Part 1.
The Nightingale, the Canary and the Starling


“It is probable that in the artistic hierarchy, birds are the greatest musicians existing on our planet.” —Olivier Messiaen


Is there any music more ancient than the music of birds?

Unsuccessful Recorder Player no. 213 copyReprinted with permission of Phil Neumann

It depends, of course, on what you call music. The world is filled with natural sounds whose rhythms, pitches, and timbres evoke powerful human emotions—whether soothing, inspiring, intriguing, amusing, surprising, threatening, terrifying, or other—just as music does. And some of these natural sounds—the sighing of wind, the lapping of waves, the buzzing of insect wings—while not intentionally produced, we perceive as musical. Birdsong may be heard as only the most elaborate of these natural sounds. Under the broadest recent definitions (think Varèse to Cage), there is nothing problematic about the notion of an avian music. But neither is there anything terribly interesting about it. Lumped in with thunderstorms and waterfalls, it becomes music to our ears only because we make it so on a purely human background of rhythm, melody, timbre, and the rest of our own music.

But do bird vocalizations (and perhaps those of some other non-humans, such as whales) deserve to be called music in a higher sense—not only, or even primarily, because we appreciate them as music in our terms, but because the singing birds (whales, et al.) intentionally create them as music in theirs? Do birds share with us a “capacity” for music? Is music an aesthetic object or system to them?

To our remote ancestors, the question would have been absurd. They no doubt saw birds as spiritual kin, sometimes ancestors, and often as their teachers. It is hard to imagine that birds, or their example, could not have been a source for much of what Homo sapiens first knew about music, the material evidence for which starts to appear along with cave painting, sculpture, and the other arts during the late Pleistocene. In Europe, the earliest instruments in the fossil record are bird bone flutes from ca. 30-40,000 BP. End blown instruments, they easily could have been played to imitate bird songs. Whistling with the lips and perhaps bird call instruments must have been used in hunting birds, so our ancestors would have listened closely in order to imitate them well. They also probably imitated bird calls for signaling one another, having learned the same principle manifest in songbird whistles, that signals across long, open distances are best heard at high frequencies. (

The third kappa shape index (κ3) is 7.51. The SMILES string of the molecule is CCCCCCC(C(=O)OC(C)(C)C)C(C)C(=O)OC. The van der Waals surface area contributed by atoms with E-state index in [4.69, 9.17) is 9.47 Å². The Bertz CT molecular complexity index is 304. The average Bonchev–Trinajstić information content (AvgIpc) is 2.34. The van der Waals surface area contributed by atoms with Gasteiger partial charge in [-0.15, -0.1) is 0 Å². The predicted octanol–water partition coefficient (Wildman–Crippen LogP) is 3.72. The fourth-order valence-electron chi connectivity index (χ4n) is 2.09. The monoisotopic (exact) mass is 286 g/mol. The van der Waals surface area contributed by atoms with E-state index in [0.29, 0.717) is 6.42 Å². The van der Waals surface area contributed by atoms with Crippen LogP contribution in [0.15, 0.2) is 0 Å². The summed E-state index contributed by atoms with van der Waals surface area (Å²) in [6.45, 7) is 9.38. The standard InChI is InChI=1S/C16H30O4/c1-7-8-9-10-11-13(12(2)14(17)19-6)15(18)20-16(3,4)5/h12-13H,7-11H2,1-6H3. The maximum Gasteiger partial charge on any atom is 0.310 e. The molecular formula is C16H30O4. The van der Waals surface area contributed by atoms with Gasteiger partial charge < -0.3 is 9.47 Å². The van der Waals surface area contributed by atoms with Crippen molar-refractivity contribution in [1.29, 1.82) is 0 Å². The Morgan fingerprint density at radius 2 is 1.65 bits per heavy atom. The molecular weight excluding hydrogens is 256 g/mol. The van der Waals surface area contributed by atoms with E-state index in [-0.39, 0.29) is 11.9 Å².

From oral tradition and the earliest notated songs and tunes, birds have been sources of both poetic and musical images, their vocalizations often imitated or evoked. In Europe, songbirds have inspired music since the Middle Ages. The cuckoo, nightingale, and lark were common subjects, and there have been countless more: ravens, blackbirds, sparrows, swallows, thrushes, finches and goldfinches; other (non-passerine) birds have included owls, eagles and hawks; doves and pigeons; and domestic fowl, especially hens and roosters. The vast catalogue of bird-inspired music ranges from the simplest songs to concertos and other large-scale orchestral works.

What is equally significant is that the interest in music of another species goes in both directions. In Classical antiquity, the legend of Orpheus charming wild beasts with his voice and lyre establishes the power of music to affect animals beyond ourselves. A famous story recounts how Saint Francis stopped by the roadside between Cannaio and Bevagno and preached to a flock of birds. A century and a half later a similar tale recounts what happened when Francesco Landini played his organetto for a large flock of songbirds. As his contemporary Filippo Villani tells it, one summer morning Landini and his company had been walking through the Tuscan countryside and at some point took shelter from the heat under a tree where “a thousand small birds were singing.” They decided to see if the bird songs would increase or decrease as a result of his playing.